This book aims to answer two questions that are fundamental to the study of agent-based economic models: what is agent-based computational economics and why do we need agent-based economic modelling of economy? This book provides a review of the development of agent-based computational economics (ACE) from a perspective on how artificial economic agents are designed under the influences of complex sciences, experimental economics, artificial intelligence, evolutionary biology, psychology, anthropology and neuroscience.
This book begins with a historical review of ACE by tracing its origins. From a modelling viewpoint, ACE brings truly decentralized procedures into market analysis, from a single market to the whole economy. This book also reviews how experimental economics and artificial intelligence have shaped the development of ACE. For the former, the book discusses how ACE models can be used to analyse the economic consequences of cognitive capacity, personality and cultural inheritance. For the latter, the book covers the various tools used to construct artificial adaptive agents, including reinforcement learning, fuzzy decision rules, neural networks, and evolutionary computation.
This book will be of interest to graduate students researching computational economics, experimental economics, behavioural economics, and research methodology.
Table of Contents
Part I. Ideas and Structures of the Book 1. Economics in an Interdisciplinary Context 2. Agent-Based Modeling in the Social Sciences Part II. Origins of ACE 3. The Markets Origin 4. Cellular Automata 5. Economic Tournament Origin 6. Agent-Based Modeling of Economic Experiments Part III. Designing Artificial Economic Agents 7. Calibrated Artificial 8. Zero-Intelligence Agents in the DA Markets 9. Autonomous Agents in the DA Part IV. Computational Intelligence 10. Reinforcement Learning 11. Fuzzy Logic and Rough Sets 12. Artificial Neural Networks 13. Evolutionary Part V. Agent-Based Financial Markets 14. Artificial Financial Markets with Programmed Agents 15. Artificial Financial Markets with Autonomous 16. Empirically-Based Agent-Based Models Part VI. Cognitive and Psychological Agent-Based Modeling 17. Economic Significance of Personal Traits 18. Neuroeconomic 19. Cognitive Agents 20. Culturally Sensitive Agents 21. Agent-Based Lottery Market Part VII. Networks 22. Graphs and Social Part VIII. Economics of Changes 23. Agent-Based Modular Economy 24. Epilogue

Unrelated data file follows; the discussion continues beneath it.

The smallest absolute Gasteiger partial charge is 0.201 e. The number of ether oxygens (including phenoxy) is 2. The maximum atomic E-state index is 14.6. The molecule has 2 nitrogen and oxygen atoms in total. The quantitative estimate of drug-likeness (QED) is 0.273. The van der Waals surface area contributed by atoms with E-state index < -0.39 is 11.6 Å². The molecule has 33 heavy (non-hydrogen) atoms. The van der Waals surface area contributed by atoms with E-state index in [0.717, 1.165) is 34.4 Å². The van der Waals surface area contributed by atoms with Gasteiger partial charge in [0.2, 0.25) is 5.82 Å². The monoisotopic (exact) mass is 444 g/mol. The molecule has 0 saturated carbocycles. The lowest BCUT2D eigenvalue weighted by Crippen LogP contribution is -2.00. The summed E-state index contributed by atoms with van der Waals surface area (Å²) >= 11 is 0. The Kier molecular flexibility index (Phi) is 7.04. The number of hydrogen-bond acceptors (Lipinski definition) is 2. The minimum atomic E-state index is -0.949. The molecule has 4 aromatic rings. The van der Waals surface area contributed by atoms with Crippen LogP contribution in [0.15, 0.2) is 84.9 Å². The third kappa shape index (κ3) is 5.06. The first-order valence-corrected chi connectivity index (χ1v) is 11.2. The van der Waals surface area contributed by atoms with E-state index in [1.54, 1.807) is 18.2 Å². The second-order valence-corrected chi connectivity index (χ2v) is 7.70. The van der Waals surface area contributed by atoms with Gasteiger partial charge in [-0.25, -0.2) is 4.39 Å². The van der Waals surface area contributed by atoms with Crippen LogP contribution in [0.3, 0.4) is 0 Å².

Shu-Heng Chen is Distinguished Professor at the Department of Economics at National Chengchi University, Taiwan.
"Chen’s book is a meticulous scholarly study that should be of particular interest to economists with a good analytical background, a broad acquaintance with economic research, a strong interest in empirically grounded economic modeling, and a willingness to consider alternative viewpoints with an open mind."
Leigh Tesfatsion, Iowa State University, Journal of Economic Literature